(3) The parallel resistance of
resistor A in series with
the parallel combination
to yield 10 ohms total.
(4) Using Ohm's law, you can
now determine the voltage
resistor in question.
Figure 8. Sample series-
Electrical power is the time
rate at which work is done by an
concern in electrical circuits is the
power loss which occurs when heat
is generated by current flowing through a resistance.
The heat is usually
dissipated into the air and lost, but can be utilized as in the case of light bulbs
to produce light, soldering irons to produce heat, or filaments of electron tubes
to produce electron clouds.
a. The Watt. The watt is the unit of electrical power and is equivalent to 1
ampere of current at a pressure (EMF) of 1 volt. In mathematical terms, power is
equal to current times voltage.
By the use of this formula, the power in an
electrical device can be determined if the current and voltage are known.
formulas can be used to determine power if current and resistance are known.
simple algebraic conversions of these formulas, the third (unknown) quantity can be
determined if two quantities are known.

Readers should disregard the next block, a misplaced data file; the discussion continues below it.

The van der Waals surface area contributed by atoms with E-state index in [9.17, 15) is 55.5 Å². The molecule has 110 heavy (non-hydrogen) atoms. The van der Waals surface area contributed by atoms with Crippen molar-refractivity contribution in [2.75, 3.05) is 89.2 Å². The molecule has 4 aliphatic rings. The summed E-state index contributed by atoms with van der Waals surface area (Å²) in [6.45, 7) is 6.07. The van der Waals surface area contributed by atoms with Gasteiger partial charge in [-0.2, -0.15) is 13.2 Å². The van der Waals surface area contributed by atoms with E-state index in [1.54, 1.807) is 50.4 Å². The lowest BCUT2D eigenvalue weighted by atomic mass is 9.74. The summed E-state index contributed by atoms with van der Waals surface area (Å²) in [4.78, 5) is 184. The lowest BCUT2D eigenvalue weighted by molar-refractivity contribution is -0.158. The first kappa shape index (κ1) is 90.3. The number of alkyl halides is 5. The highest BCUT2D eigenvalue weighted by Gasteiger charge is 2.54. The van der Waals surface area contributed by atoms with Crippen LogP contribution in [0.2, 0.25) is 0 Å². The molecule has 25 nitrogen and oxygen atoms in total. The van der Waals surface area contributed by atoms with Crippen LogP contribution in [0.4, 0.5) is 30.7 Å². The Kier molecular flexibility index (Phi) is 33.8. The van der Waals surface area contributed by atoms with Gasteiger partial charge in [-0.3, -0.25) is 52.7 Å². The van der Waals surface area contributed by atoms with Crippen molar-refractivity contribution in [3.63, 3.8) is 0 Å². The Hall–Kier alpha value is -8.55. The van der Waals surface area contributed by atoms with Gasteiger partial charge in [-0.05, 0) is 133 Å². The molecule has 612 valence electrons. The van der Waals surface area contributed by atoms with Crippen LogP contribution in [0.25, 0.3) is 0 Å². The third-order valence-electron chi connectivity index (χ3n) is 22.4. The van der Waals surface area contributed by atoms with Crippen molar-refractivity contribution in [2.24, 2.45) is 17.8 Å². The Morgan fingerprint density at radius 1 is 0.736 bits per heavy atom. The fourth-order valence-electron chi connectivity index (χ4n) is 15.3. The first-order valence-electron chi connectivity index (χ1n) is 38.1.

b. Sample Problems.
In using the formulas for finding the total power and
the power loss of a circuit, certain items should be noted.
To find the total
power in a circuit, we use the formula P = EI.
Thus, to find the power of the
entire circuit, the total circuit current and total circuit voltage must be known.
On the other hand, a combination of the power formula with Ohm's law will give the
power in a particular part of the circuit or the entire circuit. This combination,
therefore, gives us the formulas P = I2R and P = E2/R for computing the power in a
circuit. If it is desired to compute the power loss in only one part of a circuit,
the current and the voltage drop in that part of the circuit must first be known.
It is important to notice that a small increase in current (I) can give a large
increase in power (P).
For example, doubling the current yields four times the
P = power in the circuit in watts.
E = EMF supplied to the circuit in volts.
I = current flowing in the circuit in amperes.
R = resistance of the circuit in ohms.
What is the power in a 10-ohm circuit that is drawing 2 amperes